A 16-year-old Canadian teen died just hours after an overnight school trip in 2016. Now, two years later, the coroner finally released Sara Manitoski’s cause of death: toxic shock syndrome (TSS). The teen — who medical experts say showed other toxic shock syndrome symptoms — had staphylococcus aureus symptoms on her tampon.
Toxic shock syndrome is most associated with tampon use, but it’s not the only cause.
“We know there is an association. And again, it’s very rare,” Dee Hoyano, a medical health officer at British Health on Vancouver Island, told CTV. “Certainly we know a person needs to have this particular bacteria to get sick, and then there may be something with tampon use, maybe prolonged tampon use, that puts that risk higher for developing a more widespread infection.”
The good news is that TSS isn’t too common, but there are toxic shock syndrome symptoms that people — especially women — need to understand.
What causes toxic shock syndrome?
Contrary to popular belief, tampons themselves aren’t the cause of toxic shock syndrome symptoms.
“The tampons themselves are not contaminated with bacteria,” Dr. JoAnn Pinkerton, executive director of The North American Menopause Society, told People. “The nasty staph organisms are unfortunately carried by us, not the tampons.”
TSS happens when bacteria — specifically, staphylococcus aureus — overgrows and the body can’t stop it.
“The staph bacteria can cause an infection when it gets into parts of the body where it’s not normally found and multiplies,” Gillian Dean, senior director of medical services at Planned Parenthood Federation of America, told CNN.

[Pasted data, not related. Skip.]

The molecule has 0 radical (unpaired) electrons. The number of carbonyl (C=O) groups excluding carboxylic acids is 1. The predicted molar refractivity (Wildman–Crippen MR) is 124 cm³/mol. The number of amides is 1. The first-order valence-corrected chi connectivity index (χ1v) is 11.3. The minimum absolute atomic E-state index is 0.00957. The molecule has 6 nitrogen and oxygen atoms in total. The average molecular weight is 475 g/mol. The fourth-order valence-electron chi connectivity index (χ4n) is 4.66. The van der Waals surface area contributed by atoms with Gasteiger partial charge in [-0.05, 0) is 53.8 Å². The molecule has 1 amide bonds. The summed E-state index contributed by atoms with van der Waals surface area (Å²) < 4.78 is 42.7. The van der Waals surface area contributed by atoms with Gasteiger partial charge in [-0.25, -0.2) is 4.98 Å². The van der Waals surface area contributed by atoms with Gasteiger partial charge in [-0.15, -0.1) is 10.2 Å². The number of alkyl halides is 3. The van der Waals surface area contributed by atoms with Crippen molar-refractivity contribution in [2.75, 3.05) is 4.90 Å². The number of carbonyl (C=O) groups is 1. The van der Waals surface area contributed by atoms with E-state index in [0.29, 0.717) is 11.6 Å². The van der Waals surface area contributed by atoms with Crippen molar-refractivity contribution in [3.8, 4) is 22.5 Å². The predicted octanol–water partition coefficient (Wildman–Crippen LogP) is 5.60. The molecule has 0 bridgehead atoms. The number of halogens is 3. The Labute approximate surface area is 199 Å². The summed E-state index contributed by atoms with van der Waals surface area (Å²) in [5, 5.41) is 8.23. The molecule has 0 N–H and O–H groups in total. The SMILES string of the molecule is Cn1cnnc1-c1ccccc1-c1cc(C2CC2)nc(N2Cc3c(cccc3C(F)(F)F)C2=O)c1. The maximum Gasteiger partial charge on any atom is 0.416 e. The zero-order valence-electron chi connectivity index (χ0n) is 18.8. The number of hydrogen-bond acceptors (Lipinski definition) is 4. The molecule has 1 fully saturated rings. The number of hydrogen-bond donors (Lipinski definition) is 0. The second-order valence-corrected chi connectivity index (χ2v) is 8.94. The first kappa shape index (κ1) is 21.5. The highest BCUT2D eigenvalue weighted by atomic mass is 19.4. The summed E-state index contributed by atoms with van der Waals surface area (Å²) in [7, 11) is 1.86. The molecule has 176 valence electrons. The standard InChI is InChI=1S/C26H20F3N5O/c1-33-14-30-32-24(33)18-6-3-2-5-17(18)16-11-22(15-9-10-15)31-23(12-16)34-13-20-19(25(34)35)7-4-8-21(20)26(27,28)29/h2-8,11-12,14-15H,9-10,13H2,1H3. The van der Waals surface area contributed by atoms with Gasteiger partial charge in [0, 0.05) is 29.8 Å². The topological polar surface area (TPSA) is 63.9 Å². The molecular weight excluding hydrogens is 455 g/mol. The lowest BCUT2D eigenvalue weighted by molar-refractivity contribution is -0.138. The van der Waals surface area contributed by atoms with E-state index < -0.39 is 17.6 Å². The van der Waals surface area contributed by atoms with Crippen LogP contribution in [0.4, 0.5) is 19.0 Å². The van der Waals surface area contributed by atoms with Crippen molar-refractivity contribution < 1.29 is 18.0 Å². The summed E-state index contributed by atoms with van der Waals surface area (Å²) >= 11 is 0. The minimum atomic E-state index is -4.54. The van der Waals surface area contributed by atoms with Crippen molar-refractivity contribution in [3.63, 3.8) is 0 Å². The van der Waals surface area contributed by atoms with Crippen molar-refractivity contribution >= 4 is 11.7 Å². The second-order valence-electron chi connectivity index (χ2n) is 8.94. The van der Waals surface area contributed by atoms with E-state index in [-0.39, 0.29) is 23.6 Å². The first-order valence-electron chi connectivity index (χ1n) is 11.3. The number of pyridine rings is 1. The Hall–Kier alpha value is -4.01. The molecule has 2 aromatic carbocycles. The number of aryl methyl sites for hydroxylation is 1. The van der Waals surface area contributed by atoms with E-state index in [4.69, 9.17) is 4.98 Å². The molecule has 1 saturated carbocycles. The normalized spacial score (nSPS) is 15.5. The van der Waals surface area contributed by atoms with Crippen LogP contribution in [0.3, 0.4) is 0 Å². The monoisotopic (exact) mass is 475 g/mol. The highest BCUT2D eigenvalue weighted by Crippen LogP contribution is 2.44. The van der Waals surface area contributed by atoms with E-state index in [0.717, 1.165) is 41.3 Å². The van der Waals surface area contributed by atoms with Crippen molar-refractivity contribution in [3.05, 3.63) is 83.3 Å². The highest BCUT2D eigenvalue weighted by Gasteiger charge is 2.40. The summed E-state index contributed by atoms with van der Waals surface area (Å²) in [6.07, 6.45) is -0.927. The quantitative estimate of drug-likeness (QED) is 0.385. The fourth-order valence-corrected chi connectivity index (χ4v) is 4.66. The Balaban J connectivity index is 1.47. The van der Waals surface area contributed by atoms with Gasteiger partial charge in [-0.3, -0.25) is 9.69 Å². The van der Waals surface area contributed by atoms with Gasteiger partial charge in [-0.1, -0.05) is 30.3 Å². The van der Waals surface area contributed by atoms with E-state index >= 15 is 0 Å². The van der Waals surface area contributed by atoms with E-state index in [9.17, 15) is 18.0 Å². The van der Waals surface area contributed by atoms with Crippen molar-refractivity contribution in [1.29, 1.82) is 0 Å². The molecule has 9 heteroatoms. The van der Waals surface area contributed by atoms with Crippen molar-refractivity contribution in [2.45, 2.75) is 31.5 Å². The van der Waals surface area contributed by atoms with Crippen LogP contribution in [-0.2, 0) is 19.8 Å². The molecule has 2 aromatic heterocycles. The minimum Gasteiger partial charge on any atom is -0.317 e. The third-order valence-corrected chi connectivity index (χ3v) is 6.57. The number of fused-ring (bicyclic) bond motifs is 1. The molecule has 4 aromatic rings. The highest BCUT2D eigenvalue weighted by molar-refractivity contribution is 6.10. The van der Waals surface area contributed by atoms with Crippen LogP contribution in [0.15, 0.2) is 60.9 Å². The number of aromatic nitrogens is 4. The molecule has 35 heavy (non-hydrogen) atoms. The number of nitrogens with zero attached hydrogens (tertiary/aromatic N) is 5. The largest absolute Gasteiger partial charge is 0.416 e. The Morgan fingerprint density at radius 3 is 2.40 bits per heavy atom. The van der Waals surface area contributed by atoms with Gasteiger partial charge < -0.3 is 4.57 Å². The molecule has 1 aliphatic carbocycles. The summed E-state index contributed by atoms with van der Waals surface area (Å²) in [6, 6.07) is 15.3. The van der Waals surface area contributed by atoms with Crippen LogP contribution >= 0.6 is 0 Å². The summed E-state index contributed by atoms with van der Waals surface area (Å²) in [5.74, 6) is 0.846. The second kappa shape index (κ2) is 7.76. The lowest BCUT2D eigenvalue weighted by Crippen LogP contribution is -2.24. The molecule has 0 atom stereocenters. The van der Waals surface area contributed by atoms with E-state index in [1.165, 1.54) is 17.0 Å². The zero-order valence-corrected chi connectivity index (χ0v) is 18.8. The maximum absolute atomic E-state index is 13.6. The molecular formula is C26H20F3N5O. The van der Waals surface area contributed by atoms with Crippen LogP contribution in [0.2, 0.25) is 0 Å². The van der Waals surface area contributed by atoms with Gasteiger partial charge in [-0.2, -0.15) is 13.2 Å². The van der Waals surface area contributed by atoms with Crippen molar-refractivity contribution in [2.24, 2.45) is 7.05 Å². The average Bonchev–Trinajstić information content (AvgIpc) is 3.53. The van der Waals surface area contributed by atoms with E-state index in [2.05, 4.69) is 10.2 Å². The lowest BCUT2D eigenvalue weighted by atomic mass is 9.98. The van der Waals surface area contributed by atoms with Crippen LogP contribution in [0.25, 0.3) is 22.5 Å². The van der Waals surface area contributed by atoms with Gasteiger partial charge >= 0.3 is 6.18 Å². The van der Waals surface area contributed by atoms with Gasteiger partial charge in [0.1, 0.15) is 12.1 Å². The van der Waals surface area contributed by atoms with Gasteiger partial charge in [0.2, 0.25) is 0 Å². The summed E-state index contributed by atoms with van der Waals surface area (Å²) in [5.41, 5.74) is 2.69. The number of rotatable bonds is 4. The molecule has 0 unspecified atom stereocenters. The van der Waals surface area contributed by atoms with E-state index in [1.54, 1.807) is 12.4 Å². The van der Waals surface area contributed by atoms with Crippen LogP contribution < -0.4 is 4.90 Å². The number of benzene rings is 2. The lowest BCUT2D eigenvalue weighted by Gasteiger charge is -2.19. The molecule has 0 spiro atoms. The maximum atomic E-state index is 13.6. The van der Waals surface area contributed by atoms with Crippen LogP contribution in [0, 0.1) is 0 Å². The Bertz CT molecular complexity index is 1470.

“Some strains can release a toxin, and that’s what causes TSS,” Dean added. “It can occur after surgery, as a result of healing skin wounds, or even in someone who’s breastfeeding.”
Toxic shock syndrome symptoms
Toxic shock syndrome symptoms, unfortunately, don’t necessarily seem that different than flu symptoms. However, if one of more of toxic shock syndrome symptoms come up at the same time, it’s best to get medical attention.
According to the Mayo Clinic, symptoms of TSS include: a sudden high fever, low blood pressure, vomiting, diarrhea, rash on the palms and soles, confusion and muscle aches, along with redness in the eyes, mouth and throat.
“If you’ve got a tampon in and you’re vomiting, there’s no reason to think that’s TSS,” Dean said. “Most of the time when people are sick during their period, it’s either because of their period, or it’s the cold they caught from their neighbor. But if you’re using a tampon and feeling very ill and you notice that rash, you need to be seen in an ER or by a clinician immediately.”
How common is toxic shock syndrome?
Warnings in tampon boxes and devastating stories — like Manitoski’s death — make it seem like toxic shock syndrome symptoms show up in a large number of people.
Luckily, that’s not the case. TSS affects less than one in 100,000 people, most of them young women.
“Younger women are more likely to get TSS, possibly because of more exposure through tampons or barrier contraceptive use,” Pinkerton told People. “It may also be because they haven’t developed the antibodies yet.”
Doctors are now better equipped to diagnose toxic shock syndrome symptoms and treat them effectively.
“You can have multisystem organ failure and decreased circulation to your extremities, which can cause cyanosis or limb death, and necessitate amputation. In some cases it can be really, really serious.” Dean told CNN of toxic shock syndrome. Model Lauren Wasser had to have both legs amputated as a result of TSS, but “the most common outcome is full recovery.”